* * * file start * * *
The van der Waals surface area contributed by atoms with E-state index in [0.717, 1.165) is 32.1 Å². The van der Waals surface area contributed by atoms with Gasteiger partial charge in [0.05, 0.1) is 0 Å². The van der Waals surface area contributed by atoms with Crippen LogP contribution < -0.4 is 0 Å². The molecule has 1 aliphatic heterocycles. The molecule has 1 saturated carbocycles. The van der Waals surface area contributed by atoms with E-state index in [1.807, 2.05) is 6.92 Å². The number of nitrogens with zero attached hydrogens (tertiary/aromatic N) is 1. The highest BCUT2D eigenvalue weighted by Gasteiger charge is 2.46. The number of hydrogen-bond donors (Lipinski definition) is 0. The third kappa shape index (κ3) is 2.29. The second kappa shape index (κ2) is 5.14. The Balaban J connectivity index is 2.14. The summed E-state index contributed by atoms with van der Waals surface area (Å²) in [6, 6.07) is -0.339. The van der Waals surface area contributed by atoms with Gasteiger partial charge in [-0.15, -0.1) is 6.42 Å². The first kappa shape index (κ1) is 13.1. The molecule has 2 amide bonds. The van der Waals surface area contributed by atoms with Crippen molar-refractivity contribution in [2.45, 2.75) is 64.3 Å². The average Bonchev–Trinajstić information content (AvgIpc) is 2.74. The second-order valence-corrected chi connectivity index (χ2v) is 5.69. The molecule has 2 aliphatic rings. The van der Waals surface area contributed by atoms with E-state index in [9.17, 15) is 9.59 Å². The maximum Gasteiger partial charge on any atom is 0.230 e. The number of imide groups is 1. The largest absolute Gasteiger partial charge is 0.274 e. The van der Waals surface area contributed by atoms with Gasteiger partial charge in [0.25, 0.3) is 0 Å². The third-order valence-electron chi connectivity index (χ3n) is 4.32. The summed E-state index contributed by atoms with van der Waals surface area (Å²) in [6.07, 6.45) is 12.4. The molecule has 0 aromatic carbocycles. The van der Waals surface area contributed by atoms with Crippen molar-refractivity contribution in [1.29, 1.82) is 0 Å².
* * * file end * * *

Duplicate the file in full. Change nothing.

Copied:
The van der Waals surface area contributed by atoms with E-state index in [0.717, 1.165) is 32.1 Å². The van der Waals surface area contributed by atoms with Gasteiger partial charge in [0.05, 0.1) is 0 Å². The van der Waals surface area contributed by atoms with Crippen LogP contribution < -0.4 is 0 Å². The molecule has 1 aliphatic heterocycles. The molecule has 1 saturated carbocycles. The van der Waals surface area contributed by atoms with E-state index in [1.807, 2.05) is 6.92 Å². The number of nitrogens with zero attached hydrogens (tertiary/aromatic N) is 1. The highest BCUT2D eigenvalue weighted by Gasteiger charge is 2.46. The number of hydrogen-bond donors (Lipinski definition) is 0. The third kappa shape index (κ3) is 2.29. The second kappa shape index (κ2) is 5.14. The Balaban J connectivity index is 2.14. The summed E-state index contributed by atoms with van der Waals surface area (Å²) in [6, 6.07) is -0.339. The van der Waals surface area contributed by atoms with Gasteiger partial charge in [-0.15, -0.1) is 6.42 Å². The first kappa shape index (κ1) is 13.1. The molecule has 2 amide bonds. The van der Waals surface area contributed by atoms with Crippen molar-refractivity contribution in [2.45, 2.75) is 64.3 Å². The average Bonchev–Trinajstić information content (AvgIpc) is 2.74. The second-order valence-corrected chi connectivity index (χ2v) is 5.69. The molecule has 2 aliphatic rings. The van der Waals surface area contributed by atoms with E-state index in [9.17, 15) is 9.59 Å². The maximum Gasteiger partial charge on any atom is 0.230 e. The number of imide groups is 1. The largest absolute Gasteiger partial charge is 0.274 e. The van der Waals surface area contributed by atoms with Gasteiger partial charge in [0.25, 0.3) is 0 Å². The third-order valence-electron chi connectivity index (χ3n) is 4.32. The summed E-state index contributed by atoms with van der Waals surface area (Å²) in [6.07, 6.45) is 12.4. The molecule has 0 aromatic carbocycles. The van der Waals surface area contributed by atoms with Crippen molar-refractivity contribution in [1.29, 1.82) is 0 Å².